Ibajay Ati atihan Festival
Place: Ibajay, Aklan
THE SPANIARDS INFLUENCE.... After the Spaniards settled down in the Philippines, some Catholic elements got into the fiesta, especially honoring Santo Niño. A Spanish representative arranged a deal with the local leaders of the Itas'/atis' and the leader of the immigrants from Borneo. The outcome of the deal was, that in the future the existing native celebration would be devoted to the Santo Niño.
Viva kay Santo Niño!
The beginning of the great festival is marked by rythmic and hypnotic drumbeats and dancing. Day 2 is marked by a long procession starting at dawn and ending with a community mass. The last day of the festival sees competitions among groups, dressed as warriors, in colourful costumes, representing different tribes.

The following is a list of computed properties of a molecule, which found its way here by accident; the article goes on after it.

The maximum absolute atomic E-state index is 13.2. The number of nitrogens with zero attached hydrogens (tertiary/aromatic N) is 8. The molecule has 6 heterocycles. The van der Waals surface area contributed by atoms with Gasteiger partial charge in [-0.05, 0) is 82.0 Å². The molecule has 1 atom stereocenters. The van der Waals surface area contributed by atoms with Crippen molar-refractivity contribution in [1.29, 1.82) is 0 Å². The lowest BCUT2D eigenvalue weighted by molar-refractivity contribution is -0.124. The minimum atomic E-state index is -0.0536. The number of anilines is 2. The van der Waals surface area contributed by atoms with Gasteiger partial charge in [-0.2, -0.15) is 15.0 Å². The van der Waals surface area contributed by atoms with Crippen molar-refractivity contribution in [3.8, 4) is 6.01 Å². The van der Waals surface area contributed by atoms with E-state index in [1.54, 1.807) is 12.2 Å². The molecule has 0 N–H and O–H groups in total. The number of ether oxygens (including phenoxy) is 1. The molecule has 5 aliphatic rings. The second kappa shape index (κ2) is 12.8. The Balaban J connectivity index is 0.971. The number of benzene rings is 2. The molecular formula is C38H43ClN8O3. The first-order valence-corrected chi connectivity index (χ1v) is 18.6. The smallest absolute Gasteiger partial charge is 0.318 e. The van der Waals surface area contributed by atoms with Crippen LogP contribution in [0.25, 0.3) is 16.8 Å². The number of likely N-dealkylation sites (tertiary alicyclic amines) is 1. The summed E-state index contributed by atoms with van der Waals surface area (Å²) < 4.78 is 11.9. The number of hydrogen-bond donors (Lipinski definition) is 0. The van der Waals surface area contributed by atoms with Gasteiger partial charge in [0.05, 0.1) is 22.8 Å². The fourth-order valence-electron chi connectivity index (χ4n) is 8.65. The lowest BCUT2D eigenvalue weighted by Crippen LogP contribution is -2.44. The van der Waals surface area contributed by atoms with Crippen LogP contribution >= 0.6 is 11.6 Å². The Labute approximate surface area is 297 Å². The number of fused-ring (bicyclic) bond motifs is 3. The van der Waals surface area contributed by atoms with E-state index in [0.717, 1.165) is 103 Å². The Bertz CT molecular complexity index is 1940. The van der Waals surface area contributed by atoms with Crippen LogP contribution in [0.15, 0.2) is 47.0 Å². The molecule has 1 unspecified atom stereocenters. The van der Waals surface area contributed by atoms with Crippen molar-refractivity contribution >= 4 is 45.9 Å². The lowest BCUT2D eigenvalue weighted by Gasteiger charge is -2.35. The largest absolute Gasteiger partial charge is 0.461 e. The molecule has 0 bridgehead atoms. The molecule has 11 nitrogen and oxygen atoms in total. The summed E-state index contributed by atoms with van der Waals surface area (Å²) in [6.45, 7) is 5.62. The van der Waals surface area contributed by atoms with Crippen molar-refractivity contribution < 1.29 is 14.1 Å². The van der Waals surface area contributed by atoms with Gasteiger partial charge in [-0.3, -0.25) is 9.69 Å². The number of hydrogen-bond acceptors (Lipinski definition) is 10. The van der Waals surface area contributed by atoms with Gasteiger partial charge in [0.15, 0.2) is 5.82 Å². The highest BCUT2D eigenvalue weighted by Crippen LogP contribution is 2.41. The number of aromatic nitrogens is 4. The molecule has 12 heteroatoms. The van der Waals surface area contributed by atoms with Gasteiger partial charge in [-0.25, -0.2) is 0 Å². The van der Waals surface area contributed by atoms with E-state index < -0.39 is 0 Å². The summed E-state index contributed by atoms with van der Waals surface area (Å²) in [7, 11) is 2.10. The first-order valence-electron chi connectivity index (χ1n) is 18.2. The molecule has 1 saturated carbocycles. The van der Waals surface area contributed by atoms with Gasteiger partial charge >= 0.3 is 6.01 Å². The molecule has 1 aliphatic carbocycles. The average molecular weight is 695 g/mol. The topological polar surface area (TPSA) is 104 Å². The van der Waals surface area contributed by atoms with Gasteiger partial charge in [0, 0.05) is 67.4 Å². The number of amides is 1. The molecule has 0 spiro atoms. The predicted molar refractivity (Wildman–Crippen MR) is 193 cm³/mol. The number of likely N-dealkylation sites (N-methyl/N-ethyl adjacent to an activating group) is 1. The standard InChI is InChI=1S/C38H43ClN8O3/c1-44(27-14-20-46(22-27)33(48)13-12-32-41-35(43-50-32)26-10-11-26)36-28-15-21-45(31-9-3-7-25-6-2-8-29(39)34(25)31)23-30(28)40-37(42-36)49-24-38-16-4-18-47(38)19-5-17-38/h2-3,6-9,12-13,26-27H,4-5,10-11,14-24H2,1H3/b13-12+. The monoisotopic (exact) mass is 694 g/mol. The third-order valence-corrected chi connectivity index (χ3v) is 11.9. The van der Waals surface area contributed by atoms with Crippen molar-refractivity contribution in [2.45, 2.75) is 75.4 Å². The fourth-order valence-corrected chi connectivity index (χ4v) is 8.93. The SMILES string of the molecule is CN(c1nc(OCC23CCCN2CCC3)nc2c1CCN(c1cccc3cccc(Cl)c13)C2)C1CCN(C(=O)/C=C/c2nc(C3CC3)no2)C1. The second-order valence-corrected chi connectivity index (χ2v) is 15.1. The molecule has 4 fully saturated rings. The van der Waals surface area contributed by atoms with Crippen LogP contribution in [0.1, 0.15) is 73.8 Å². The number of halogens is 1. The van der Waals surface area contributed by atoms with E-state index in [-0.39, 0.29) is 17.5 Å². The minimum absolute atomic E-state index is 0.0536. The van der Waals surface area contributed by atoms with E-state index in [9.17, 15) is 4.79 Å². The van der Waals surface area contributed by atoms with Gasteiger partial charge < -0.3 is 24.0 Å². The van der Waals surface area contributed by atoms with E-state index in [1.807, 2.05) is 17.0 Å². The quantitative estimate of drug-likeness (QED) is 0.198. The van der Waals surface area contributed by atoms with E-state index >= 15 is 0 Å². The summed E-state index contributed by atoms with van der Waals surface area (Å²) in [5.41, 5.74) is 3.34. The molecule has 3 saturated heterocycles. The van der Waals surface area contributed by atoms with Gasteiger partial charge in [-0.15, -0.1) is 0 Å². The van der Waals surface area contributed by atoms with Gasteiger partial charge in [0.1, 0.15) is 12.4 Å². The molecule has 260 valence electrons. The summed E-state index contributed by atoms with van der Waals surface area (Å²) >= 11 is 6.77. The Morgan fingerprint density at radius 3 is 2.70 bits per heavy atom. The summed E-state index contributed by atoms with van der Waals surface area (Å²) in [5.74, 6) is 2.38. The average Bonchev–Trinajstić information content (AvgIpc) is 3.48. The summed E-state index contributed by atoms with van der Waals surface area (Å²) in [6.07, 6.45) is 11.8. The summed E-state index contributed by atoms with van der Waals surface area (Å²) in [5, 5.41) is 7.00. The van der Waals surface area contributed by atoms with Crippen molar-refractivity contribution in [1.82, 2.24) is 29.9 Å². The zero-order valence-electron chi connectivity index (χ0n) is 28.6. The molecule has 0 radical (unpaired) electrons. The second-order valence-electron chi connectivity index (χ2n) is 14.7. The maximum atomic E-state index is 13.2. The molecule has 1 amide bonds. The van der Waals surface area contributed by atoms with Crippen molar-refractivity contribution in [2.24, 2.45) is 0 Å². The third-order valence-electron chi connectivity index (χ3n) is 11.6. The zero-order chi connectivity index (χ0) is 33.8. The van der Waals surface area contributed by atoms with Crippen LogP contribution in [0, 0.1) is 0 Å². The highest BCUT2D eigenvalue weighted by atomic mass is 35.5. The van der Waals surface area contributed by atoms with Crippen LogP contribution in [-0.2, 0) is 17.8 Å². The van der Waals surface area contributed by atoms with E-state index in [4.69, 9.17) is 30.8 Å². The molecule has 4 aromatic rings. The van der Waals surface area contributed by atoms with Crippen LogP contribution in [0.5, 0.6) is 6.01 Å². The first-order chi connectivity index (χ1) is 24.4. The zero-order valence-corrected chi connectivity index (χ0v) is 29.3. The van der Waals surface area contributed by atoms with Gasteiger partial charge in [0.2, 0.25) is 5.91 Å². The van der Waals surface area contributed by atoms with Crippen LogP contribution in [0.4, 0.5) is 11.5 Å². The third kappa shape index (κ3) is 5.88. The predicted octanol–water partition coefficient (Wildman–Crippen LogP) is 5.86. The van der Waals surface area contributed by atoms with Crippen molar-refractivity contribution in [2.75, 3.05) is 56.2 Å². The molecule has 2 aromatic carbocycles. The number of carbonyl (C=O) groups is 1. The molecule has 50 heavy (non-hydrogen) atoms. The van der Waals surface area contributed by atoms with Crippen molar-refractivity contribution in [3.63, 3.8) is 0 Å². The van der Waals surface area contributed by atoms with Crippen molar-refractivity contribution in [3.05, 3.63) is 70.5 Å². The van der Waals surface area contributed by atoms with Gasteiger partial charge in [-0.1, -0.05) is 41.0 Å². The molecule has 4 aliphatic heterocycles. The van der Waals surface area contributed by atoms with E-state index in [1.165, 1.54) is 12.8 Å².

The festival closes on the Sunday, with a procession by church members, carrying images of Santo Nino and bamboo torches. This procession is the peak of the fiesta. The street dancers never fail to enter the Ibajay church every time they pass by.
The jingle "Viva kay Santo Niño!" is repeated commonly. Honoring Santo Niño!
The Ati Atihan Festival is also a celebration of harvest thanksgiving and a friendship pact between the native areas and the Malays of the 13th century.
The Ati Atihan Festival is considered by many to be the Mardi Gras of the Philippines